Game state

A friend asked me to give an example of a game state model, I was referring to when I tried to explain him how I develop simple games and touch screen applications. Here I’ll be trying to explain this, by extracting some example code from The secrets of three paintings app.

Be it ActionScript or JavaScript, whenever I’m writing relatively simple games or touch screen applications, I always use these 3:

  1. A game state model
  2. Game state events (signals)
  3. A view class for each element on screen

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requestAnimationFrame.js polyfill

Here is an up to date version of requestAnimationFrame polyfill. It’s a mashup from different sources.

Mazurka plugins OS X Yosemite binary

I was playing around with Sonic Visualizer last night, following these great video tutorials. In one of them Mazurka Plugins are used, for which there were no downloadable OS X binaries until now:

Download mazurka-plugins.dylib (OS X Yosemite, 10.10)

I’m not sure if these will work with previous versions of OS X, but maybe give it a try.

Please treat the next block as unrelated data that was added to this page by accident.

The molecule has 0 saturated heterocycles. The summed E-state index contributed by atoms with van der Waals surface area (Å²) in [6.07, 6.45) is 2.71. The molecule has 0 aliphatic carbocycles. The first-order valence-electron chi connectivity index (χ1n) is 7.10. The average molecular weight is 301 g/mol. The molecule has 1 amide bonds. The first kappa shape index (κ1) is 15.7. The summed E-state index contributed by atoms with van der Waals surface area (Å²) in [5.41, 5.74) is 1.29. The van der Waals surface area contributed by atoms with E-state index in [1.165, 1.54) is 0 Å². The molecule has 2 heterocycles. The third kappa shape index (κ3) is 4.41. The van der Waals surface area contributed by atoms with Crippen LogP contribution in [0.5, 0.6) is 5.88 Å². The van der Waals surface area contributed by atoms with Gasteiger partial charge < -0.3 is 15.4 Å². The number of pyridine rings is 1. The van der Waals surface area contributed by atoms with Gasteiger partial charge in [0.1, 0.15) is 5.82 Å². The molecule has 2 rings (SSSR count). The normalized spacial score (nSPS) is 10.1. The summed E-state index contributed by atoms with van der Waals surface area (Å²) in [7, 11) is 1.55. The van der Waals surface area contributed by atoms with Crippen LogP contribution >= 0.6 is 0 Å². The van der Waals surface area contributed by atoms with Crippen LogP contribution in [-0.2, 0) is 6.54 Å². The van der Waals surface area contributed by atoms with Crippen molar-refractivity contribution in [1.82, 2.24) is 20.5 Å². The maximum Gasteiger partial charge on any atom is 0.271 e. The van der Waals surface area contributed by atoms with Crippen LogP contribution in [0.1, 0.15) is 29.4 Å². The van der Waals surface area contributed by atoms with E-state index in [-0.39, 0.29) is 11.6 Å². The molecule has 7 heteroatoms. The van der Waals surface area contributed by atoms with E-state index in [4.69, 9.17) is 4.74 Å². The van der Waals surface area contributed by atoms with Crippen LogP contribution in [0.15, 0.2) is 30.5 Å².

If you want to try compiling yourself, here are the sources I used.
You’ll also need XCode with Command Line Tools and fftw3 installed.

CountUpTimer for android


new CountUpTimer(1000L) {
    public void onTick(long millisElapsed) {
        Date date = new Date(millisElapsed);
        DateFormat dateFormat = new SimpleDateFormat(TimeUnit.MILLISECONDS.toHours(millisElapsed) >= 1 ? "HH:mm:ss" : "mm:ss");

android.util.Log without the tag

Perhaps having come languages like PHP, Javascript or ActionScript, I just can not get used to tagging log output.
Hence I came up with a class: OneLog – one tag.

I initialise OneLog.TAG in my Application class, but it really can go anywhere appropriate.

public class MyApp extends Application
    public static final String PACKAGE;
    static {
        PACKAGE = MyApp.class.getPackage().getName();
        OneLog.TAG = PACKAGE;

And then you’re free (from tagging):

Log.i("test log");